-- jonthegeologist, Nov 10 2004

What are you....some kind of geologist or something?
-- stupop, Nov 10 2004

If I recall correctly, aa is named because that's the sound a person walking over the cooled version makes. Random 3-2-1 Contact! fact for you.

Anyway, I'm not opposed to the general cool factor of the idea, but the problem is that generally, volcanic eruptions are good things, at least in the long run. While people are killed and property is damaged, the ash is high in nutrients and tends to encourage strong plant growth in the months and years following a kaboom.

-- shapu, Nov 10 2004

What are you....some kind of geologist or something? stupop, Nov 10 2004

What are you, some kind of stupop, or something! Gosh how nice to see you here. Group hug, maybe, or at the least a group handshake would be nice.
-- blissmiss, Nov 11 2004

Easy there, [blissmiss], it's flu season.
-- jurist, Nov 11 2004

I can understand your first two points [jon]. I'd hope that proper chute design could stand up to pahoehoe lava (love these names!)but only testing could give you the insight necessary to build something that could withstand it. Also clogging of the vents by aa lava is pretty much inevitable - redrilling would be necessary after each eruption.

What I don't follow is how drilling wouldn't help to negate the possibility of an explosive eruption. I know it could never be ruled out, but surely by preventing the massive build up of pressure that precedes a large explosive eruption, you could help to prevent, or at least mitigate the explosion?
-- DocBrown, Nov 11 2004

I guess that it's sensible to try and understand the pressures involved here. I feel sure that if drilling a vent could in any way prevent a more explosive major eruption, then it would have been attempted already.

However, I suspect that drilling a hole into the volcano and into the magma would, in effect, release the same pressures as would be released had the volcano erupted (if it did not, how would the venting disapate the pressures anyway)? That would be enormously dangerous and I suspect that's why it's not been done.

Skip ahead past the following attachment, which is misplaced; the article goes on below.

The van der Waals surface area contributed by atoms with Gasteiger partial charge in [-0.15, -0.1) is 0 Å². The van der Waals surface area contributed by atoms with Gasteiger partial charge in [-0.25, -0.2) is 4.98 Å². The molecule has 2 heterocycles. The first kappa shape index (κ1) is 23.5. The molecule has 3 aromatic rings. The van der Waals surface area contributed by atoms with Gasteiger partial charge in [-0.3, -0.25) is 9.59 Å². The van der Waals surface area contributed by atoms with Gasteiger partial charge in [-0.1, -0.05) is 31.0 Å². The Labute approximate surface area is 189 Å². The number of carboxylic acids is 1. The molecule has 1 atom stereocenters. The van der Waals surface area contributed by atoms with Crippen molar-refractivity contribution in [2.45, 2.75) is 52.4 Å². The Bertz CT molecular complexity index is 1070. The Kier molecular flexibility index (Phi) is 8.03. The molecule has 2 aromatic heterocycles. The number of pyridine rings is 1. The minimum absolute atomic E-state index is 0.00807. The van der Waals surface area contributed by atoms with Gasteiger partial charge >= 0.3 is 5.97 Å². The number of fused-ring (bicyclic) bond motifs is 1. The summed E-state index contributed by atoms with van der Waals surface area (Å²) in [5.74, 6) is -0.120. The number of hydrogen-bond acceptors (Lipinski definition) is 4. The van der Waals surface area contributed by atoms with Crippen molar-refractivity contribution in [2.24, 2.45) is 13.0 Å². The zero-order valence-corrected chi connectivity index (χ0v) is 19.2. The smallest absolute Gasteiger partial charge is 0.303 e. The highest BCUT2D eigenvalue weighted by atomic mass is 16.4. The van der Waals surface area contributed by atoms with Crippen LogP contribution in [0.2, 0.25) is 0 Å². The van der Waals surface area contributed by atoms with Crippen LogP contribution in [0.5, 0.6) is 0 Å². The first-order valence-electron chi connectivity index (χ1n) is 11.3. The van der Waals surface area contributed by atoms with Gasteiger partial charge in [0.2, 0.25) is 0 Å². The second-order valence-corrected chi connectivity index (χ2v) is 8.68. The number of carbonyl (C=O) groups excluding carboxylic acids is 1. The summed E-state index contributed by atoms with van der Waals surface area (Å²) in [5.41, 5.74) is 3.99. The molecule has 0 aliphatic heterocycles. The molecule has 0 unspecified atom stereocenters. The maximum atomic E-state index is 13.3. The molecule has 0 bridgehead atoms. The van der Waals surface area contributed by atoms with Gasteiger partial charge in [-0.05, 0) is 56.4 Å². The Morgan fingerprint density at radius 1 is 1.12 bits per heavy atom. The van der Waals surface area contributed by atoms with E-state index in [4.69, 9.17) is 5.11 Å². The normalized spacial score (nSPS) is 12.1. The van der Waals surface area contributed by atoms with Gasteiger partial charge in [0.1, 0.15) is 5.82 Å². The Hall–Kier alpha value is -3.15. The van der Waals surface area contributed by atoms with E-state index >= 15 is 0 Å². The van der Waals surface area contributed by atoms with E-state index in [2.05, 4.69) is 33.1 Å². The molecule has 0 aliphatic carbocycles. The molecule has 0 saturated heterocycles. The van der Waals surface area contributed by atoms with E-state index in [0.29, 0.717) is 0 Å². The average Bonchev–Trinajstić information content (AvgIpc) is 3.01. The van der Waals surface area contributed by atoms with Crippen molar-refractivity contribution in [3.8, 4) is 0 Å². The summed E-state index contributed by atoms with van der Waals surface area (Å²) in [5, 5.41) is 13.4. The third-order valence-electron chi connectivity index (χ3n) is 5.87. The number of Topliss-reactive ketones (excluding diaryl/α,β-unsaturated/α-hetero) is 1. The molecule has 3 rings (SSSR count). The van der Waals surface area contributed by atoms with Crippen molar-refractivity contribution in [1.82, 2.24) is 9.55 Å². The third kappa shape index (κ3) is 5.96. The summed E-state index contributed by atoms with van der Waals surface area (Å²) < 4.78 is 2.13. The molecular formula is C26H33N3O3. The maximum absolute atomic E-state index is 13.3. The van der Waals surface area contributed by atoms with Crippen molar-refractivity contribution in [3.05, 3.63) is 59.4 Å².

(Thinking further, I suspect that drilling would be even more dangerous. Same amount of materials, same pressures, smaller hole doesn't sound like a good combo)
-- jonthegeologist, Nov 11 2004

[bliss] Thought I'd better pop my head in to make sure everything is still.....I'm not sure what. I can assure you that it is though.
-- stupop, Nov 11 2004

I must disagree with you there [jon]. You assume that the upward pressure exerted by the magma is constant - I don't think it is, as I understand it, it varies with the amount of gas that shifts out of its dissolved state in the magma and contributes to vapor pressure.

Obviously, if you drilled into a volcano with a large pressure imbalance that was on the cusp of erupting, you'd have a bad day, but if it was possible to gauge pressure prior to drilling and get the vent in place at a time when magma pressure was low, I think this could work.
-- DocBrown, Nov 11 2004

[docbrown] why not give it a go and see who's right?

(semi-colon with closed parentheses, obviously)
-- jonthegeologist, Nov 11 2004

In that case controlled explosions might be the way to go rather than drilling.
-- stupop, Nov 11 2004

[jon] "Alright maybe I will smart guy - you don't have a monopoly on this fire hill science you kno-ARRRGH IT BURNS MEEEEEEEEEEEEE!"
[flies towards horizon on cloud of ash and fire]

I'll concede this is probably out of reach for now, but I don't think the concept is unworkable, given enough time and some (very cautious) research.
-- DocBrown, Nov 11 2004

random, halfbakery